Every Entrepreneur Needs These Five Leadership Lessons Picked up from Nearly 15 Years in Television
I was at HBO from Sex & The City through Game of Thrones. It was a masterclass in business, storytelling, and brand. I could probably write the 1,497 Lessons I Learned at HBO, but in the meantime, these five have been game-changers on my entrepreneurial journey, and they’ll help you grow your business too.
1. Treat Your Clients (and Your Employees!) Well
Sounds pretty obvious, right? Take care of the people that drive your business forward. And yet, leaders focus on milestones, processes, timing, and clients, and the people become a means to an end.
There are two things HBO well. First, they built long-standing relationships with their partners based on generosity and mutual success. Second, they treated their employees like family, which was equally crucial to growth.
As an entrepreneur, as you make decisions about customer experience, be as conscientious about your owner and employee experiences. How can you make the costs and logistics of doing business feel effortless to facilitate peak performance all around? Can you remove friction, offer support in meaningful ways, and take care of the details?
As you grow, think about what people or organizations you can align with that elevate your business, reinforcing how you want your customers and partners to feel when they engage with your brand.
2. Stay True to Your Brand
Speaking of brand, quality over quantity was a core tenet at HBO. It was the place to be for the highest quality programming, production, talent, and marketing. They didn’t measure success by the number of titles, viewers, or how many nights they owned the living room.
HBO didn’t say, “We have something for everyone.” They said, “We are relentlessly committed to telling the best stories.”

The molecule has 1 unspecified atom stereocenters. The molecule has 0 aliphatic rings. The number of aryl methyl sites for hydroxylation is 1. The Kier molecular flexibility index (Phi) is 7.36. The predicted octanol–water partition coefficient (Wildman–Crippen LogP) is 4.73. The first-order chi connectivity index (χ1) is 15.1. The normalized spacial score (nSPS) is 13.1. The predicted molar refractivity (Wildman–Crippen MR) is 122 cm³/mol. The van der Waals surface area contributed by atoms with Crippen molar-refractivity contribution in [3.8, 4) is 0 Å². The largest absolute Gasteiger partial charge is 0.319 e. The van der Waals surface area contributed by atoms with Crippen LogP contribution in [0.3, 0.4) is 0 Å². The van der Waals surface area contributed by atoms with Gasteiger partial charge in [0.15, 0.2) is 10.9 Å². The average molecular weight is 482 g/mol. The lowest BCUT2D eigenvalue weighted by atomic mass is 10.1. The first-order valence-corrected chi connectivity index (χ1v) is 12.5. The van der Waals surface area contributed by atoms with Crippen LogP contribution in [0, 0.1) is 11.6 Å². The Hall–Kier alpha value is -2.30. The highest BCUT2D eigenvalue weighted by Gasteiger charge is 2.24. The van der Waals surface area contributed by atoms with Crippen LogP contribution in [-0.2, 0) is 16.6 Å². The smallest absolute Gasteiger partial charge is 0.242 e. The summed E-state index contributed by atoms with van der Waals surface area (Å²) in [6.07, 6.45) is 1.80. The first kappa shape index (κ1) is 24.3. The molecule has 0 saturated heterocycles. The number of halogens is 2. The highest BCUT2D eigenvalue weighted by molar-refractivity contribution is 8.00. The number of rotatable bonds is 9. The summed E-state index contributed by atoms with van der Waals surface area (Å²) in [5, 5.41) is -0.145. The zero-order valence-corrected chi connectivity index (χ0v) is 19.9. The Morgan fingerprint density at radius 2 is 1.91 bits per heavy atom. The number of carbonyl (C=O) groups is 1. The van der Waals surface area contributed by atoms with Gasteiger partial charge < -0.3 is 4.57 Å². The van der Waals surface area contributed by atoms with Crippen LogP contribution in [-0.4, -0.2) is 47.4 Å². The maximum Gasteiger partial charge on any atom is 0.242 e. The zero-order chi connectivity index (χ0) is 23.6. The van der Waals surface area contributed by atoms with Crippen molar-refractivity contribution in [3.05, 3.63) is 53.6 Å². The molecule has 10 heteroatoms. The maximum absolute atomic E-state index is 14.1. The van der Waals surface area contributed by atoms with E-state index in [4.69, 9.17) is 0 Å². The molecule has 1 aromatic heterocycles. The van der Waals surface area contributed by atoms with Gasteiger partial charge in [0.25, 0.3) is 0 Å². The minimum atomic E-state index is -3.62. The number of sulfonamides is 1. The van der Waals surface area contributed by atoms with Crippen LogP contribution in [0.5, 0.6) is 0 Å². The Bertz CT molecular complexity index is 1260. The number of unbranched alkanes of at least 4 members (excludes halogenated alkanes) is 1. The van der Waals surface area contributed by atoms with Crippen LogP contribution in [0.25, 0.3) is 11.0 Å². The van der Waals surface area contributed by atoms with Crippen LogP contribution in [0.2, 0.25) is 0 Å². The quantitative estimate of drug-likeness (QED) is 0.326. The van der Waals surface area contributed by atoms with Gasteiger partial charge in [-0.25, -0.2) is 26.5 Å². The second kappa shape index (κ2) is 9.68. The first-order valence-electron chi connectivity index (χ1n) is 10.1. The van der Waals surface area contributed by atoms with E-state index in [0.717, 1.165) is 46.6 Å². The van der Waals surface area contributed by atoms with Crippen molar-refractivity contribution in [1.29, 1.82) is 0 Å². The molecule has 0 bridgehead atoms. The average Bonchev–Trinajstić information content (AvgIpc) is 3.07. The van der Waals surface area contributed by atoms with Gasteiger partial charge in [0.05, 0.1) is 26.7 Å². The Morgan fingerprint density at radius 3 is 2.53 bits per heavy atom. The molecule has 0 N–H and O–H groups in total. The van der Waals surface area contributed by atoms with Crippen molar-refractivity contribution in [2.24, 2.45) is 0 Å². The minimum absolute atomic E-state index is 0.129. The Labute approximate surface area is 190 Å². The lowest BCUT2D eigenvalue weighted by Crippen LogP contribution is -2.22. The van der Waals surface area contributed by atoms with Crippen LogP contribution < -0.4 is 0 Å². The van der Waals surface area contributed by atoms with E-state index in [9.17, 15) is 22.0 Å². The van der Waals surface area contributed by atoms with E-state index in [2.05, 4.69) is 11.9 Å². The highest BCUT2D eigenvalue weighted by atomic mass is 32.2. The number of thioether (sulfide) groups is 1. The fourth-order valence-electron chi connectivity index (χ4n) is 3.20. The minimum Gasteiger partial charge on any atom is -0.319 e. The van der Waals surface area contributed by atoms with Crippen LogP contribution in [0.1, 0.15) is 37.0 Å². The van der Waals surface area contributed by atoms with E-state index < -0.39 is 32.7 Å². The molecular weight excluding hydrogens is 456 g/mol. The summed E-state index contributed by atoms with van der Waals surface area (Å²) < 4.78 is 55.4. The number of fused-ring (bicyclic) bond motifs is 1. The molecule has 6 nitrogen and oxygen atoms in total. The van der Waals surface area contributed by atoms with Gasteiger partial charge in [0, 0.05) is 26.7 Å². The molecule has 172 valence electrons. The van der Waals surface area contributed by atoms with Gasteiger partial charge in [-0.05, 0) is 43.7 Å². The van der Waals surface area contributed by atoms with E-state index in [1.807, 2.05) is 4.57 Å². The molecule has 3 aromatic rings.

As an entrepreneur, you’ve likely heard about the benefits of niching. The idea is to narrow who and how you serve to focus exclusively on content and products or services that appeal to that ideal customer. Niching is the first step in branding.
You don’t have to choose quality over quantity if that’s not relevant to your audience — some networks are beloved for their volume after all — but you must put a stake in the ground, declare what you stand for, and consistently deliver on that promise and those values.
For example, in my coaching practice, I make it clear that I’m not for everyone who wants to become an entrepreneur. I’m for women who want to lean into motherhood while growing an incredible business.
I’m not hustle your face off, win at any cost, scale to sell, bro marketing. I’m intentional, feel-good, sustainable, compassionate, uncover your gifts, build success on your terms, know what matters — that’s my brand.
3. Show Every Side of Being Human
Tony Soprano, Daenerys Targaryen, and Samantha Jones are three examples of the many beloved and complicated HBO characters we celebrated, despite their flaws, vulnerabilities, and imperfections.
They weren’t perfect, and they weren’t train-wrecks — they were authentic and complex. And importantly, every story wasn’t wrapped up and tied with a bow in 30 minutes or less. You sometimes left an episode feeling conflicted about what you saw, who you rooted for, or disappointed when your favorite characters let you down.
That’s real, and because HBO invited you into another world and then brought to life characters with good, bad, and ugly sides, it was riveting.